DoorDash's Valuation Is Excessively Optimistic

Nov. 19, 2020 10:10 AM ETDoorDash, Inc. (DASH)4 Comments
Noah Wilson profile picture
Noah Wilson


  • The food delivery provider operates in a fast growing, huge addressable market.
  • Revenues have soared as a function of the shift in the way people eat.
  • The competitive landscape is vicious and nobody is earning economic profits.
  • The network effects DASH enjoys do not necessarily lead to economic profits.
  • The business model leaves DASH at the risk of being overthrown by a new entrant or current rival, meaning valuations are excessively optimistic.

Local food delivery logistics firm, DoorDash (NYSE:DASH), filed an S-1 statement in preparation for its IPO. In this article, we discuss DASH's business model, competitive landscape, and the network effects it enjoys. Ultimately, the business lacks, as we shall see, the conditions to earn economic profits within a reasonable period of time.

DASH Does Not Have a Moat

The business operates a two-sided market in which customers on the one hand and brick-and-mortar food businesses, mostly restaurants at this stage, use DASH's economic platform. As is typical with two-sided markets, merchants and customers experience network effects which the company hopes will result in economies of scale and significant barriers to entry.

Three core attributes drive value of network effects in digital platforms. Firstly, the threshold that has to be achieved in market share to break-even. Secondly, the quality of customer experience (CX) and the stickiness of the relationships created through the network. Lastly, how far the data generated by the networks helps service providers optimize products and pricing.

DASH customers enjoy faster delivery times as logistics nodes become denser with the addition of marginal merchants; merchants gain more data-centric insights and grow their market opportunity as marginal customers are added to the network. Merchants join the company's Marketplace, paying a fee, and take advantage of its services in order to reach more customers within their locale. Customers pay a delivery fee for orders, plus a separate fee, and any tip they leave. DASH also operates a membership program, DashPass whose goal is to increase customer loyalty and increase switching costs.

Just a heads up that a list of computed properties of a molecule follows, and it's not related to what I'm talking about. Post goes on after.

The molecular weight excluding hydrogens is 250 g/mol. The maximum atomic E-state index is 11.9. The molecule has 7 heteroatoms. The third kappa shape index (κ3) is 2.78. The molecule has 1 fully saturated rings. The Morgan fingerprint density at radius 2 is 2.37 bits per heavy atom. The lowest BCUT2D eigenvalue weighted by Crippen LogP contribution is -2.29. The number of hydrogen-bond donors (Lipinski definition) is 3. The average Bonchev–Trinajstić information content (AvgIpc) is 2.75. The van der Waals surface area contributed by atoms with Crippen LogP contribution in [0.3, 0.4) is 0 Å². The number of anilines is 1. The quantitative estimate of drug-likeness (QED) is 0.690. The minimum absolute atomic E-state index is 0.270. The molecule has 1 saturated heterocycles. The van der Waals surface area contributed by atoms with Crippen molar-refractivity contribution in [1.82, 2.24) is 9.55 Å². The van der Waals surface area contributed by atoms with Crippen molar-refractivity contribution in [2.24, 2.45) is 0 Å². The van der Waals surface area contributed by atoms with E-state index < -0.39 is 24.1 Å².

The success of Facebook's (FB) social network and Microsoft's (MSFT) operating system has led investors to take on faith the notion that the momentum driven flywheel of network-effects businesses leads to economies of scale and formidable barriers to entry, which

This article was written by

Noah Wilson profile picture
I'm an independent investor with experience trading forex, cryptocurrency and stocks. I'm particularly interested in tech and biotech stocks with a long term growth philosophy. Originally from the UK, I worked for Barclays bank in London for 10 years before moving to the East coast of England. I currently run several online businesses while writing about investment as a hobby. None of the views I express should be taken as investment advice and is purely my own musings on a stock's investment potential.

Disclosure: I/we have no positions in any stocks mentioned, and no plans to initiate any positions within the next 72 hours. I wrote this article myself, and it expresses my own opinions. I am not receiving compensation for it (other than from Seeking Alpha). I have no business relationship with any company whose stock is mentioned in this article.

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